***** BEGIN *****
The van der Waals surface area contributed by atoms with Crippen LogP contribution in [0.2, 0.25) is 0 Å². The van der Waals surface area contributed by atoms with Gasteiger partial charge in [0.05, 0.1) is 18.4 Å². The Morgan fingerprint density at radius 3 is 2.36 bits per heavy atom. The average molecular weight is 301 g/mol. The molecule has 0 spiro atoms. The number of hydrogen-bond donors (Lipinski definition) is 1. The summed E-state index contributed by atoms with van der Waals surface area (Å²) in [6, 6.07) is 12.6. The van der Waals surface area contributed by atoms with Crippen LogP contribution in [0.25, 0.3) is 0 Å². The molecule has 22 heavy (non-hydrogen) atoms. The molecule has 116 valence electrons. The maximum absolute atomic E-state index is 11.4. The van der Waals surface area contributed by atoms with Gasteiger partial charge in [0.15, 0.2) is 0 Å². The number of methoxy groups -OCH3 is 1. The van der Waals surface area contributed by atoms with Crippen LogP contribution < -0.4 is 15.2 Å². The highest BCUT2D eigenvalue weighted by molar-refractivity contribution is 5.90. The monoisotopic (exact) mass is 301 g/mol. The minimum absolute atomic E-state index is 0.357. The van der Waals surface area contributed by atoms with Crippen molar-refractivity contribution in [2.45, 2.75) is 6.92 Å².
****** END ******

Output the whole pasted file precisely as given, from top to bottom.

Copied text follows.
The van der Waals surface area contributed by atoms with Crippen LogP contribution in [0.2, 0.25) is 0 Å². The van der Waals surface area contributed by atoms with Gasteiger partial charge in [0.05, 0.1) is 18.4 Å². The Morgan fingerprint density at radius 3 is 2.36 bits per heavy atom. The average molecular weight is 301 g/mol. The molecule has 0 spiro atoms. The number of hydrogen-bond donors (Lipinski definition) is 1. The summed E-state index contributed by atoms with van der Waals surface area (Å²) in [6, 6.07) is 12.6. The van der Waals surface area contributed by atoms with Crippen LogP contribution in [0.25, 0.3) is 0 Å². The molecule has 22 heavy (non-hydrogen) atoms. The molecule has 116 valence electrons. The maximum absolute atomic E-state index is 11.4. The van der Waals surface area contributed by atoms with Gasteiger partial charge in [0.15, 0.2) is 0 Å². The number of methoxy groups -OCH3 is 1. The van der Waals surface area contributed by atoms with Crippen LogP contribution < -0.4 is 15.2 Å². The highest BCUT2D eigenvalue weighted by molar-refractivity contribution is 5.90. The monoisotopic (exact) mass is 301 g/mol. The minimum absolute atomic E-state index is 0.357. The van der Waals surface area contributed by atoms with Crippen molar-refractivity contribution in [2.45, 2.75) is 6.92 Å².